He followed the win over Nelson with a loss to Charley White on December 19th, 1913, in a match that a write claimed ‘The ex-champion battled gamely but was shaded in all but one round of a ten round mill. White finished in much better condition’. Wolgast followed that fight with a New Year’s Eve win over Jack Redmond, a man he had beaten before.
Then another rematch was offered to Wolgast that must have ignited his fire yet again, and that was a fight with ‘Mexican’ Joe Rivers on January 23rd, 1914 at Milwaukee’s Dreamland Park. Another chance for Wolgast to launch the comeback he envisioned. With hindsight, it just adds to the tragedy as Wolgast tried with this match and the recent Nelson rematch to recapture the magic of two of boxing’s greatest moments. He failed to do so.
Though the match is on the official record as draw, another account out of Milwaukee gives Wolgast the nod in the bout, and describes to him as fit and ready to battle Ritchie for the title. Wolgast was pronounced healed from assorted injuries and in the best shape of his career.
Wolgast fought three more times against less than top competition, but he notched three wins heading into his long awaited showdown with Ritchie on March 12th, 1914 at the Milwaukee Auditorium. Ritchie put Wolgast down in to the mat in the seventh, and retained his belt over the full ten rounds.
Wolgast responded to the adversity by returning to the ring less than two months later, fighting twice in two weeks. He would return again in September of 1914, for a rematch with tough Joe Mandot, which he lost after ten rounds. Freddie Welsh, Leach Cross, Rocky Kansas, Packey Hommey were among the list of opponents for Wolgast, who continued to fight repeatedly. His no defense style saw him absorb a lot of blows, for as former World Champion, he was usually matched up tough.
Wolgast was slipping badly, and he was now losing more fights than he was winning, and the record show the Wolgast was allowed to continue climbing in the ring despite showing more and more signs of ‘punch drunkenness’. Perhaps part of Wolgast’s story is a tale of how the ‘business’ of boxing can be very cruel to its own most loyal soldiers. Wolgast did occasionally have a match denied due to his growing danger signs, but from June to November of 1916, he fought 6 times, averaging more than one bout a month.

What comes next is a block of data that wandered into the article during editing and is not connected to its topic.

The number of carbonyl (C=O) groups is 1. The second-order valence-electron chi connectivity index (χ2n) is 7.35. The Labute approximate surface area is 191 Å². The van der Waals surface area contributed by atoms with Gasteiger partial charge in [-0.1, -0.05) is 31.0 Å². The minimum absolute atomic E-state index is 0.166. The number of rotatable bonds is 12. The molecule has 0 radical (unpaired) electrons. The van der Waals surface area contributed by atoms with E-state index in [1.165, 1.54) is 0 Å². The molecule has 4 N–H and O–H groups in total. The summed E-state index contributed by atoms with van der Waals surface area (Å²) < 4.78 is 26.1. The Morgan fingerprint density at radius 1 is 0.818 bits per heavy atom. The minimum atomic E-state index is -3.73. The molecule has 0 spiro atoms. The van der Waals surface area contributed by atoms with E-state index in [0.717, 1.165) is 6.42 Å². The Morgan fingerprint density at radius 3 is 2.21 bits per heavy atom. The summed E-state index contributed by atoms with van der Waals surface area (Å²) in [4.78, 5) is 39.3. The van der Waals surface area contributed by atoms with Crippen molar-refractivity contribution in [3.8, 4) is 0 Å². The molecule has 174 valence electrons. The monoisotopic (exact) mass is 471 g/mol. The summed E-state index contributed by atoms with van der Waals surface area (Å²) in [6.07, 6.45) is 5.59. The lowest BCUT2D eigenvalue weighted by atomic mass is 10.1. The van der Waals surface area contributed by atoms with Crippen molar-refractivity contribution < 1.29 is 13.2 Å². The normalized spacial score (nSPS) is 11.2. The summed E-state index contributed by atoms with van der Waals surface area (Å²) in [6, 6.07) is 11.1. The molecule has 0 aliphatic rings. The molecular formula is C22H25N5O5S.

It is likely that Wolgast would have kept right on fighting if he could have, but sometime shortly after he faced Frankie Russell in Louisiana on November 30th, 1916, Wolgast was declared incompetent to handle his estate. In early 1917, a Milwaukee court granted Wolgast’s wife Mildred a divorce and she seized control of his estate and assets. His career earnings range from $150,000 to $250,000, which made him a wealthy man until the time he was sent to a state hospital.
Wolgast did not fight in 1917 and 1918, but there is evidence that Wolgast spent part of 1918 living in northern Wisconsin after he escaped the institutions in California. Other reports state he went to North Carolina, while others state the North Woods of California. Wolgast was almost certainly finding it hard to get by, and he migrated back to California eventually.
Wolgast fought back and was released from the hospital system and given back control of his life by the courts. For better or for worse, Wolgast still had considerable name value and a network of people in the California boxing community that would help him. His estate was valued at $13,000 in 1918 when returned to him.
In late 1919, Wolgast, despite his history of mental illness, returned to boxing. From August to December of 1919, Wolgast logged five fights, mainly fighting in Yuma, Arizona. He logged a record of 1-2-2 in those contests. One of those opponents, Lee Morrissey, rematched Wolgast in September of 1920. In what would be Wolgast’s last recorded fight, the two fought to a 4 round draw.
Sometime in 1919-1920, Wolgast acted in the movie picture “Fighting Blood’. Among other cast members of the series featuring actor George O’Hara was old Wolgast nemesis ‘Mexican’ Joe Rivers, who had a bond with Wolgast.
In the early 1920’s Wolgast would be taken care of by Jack Doyle, the businessman and boxing promoter who had made his name running the Vernon Arena where Wolgast fought George Mesmic. Wolgast trained at Doyle’s gym, his damaged mind preparing for the inevitable ‘next match’. He held odd jobs such as working at the billiard room next door to the arena, and he could be lucid at times, but more and more he slipped into the delusional state. What is more, Wolgast also at times could become belligerent, demanding to be treated with the respect due a World Champion.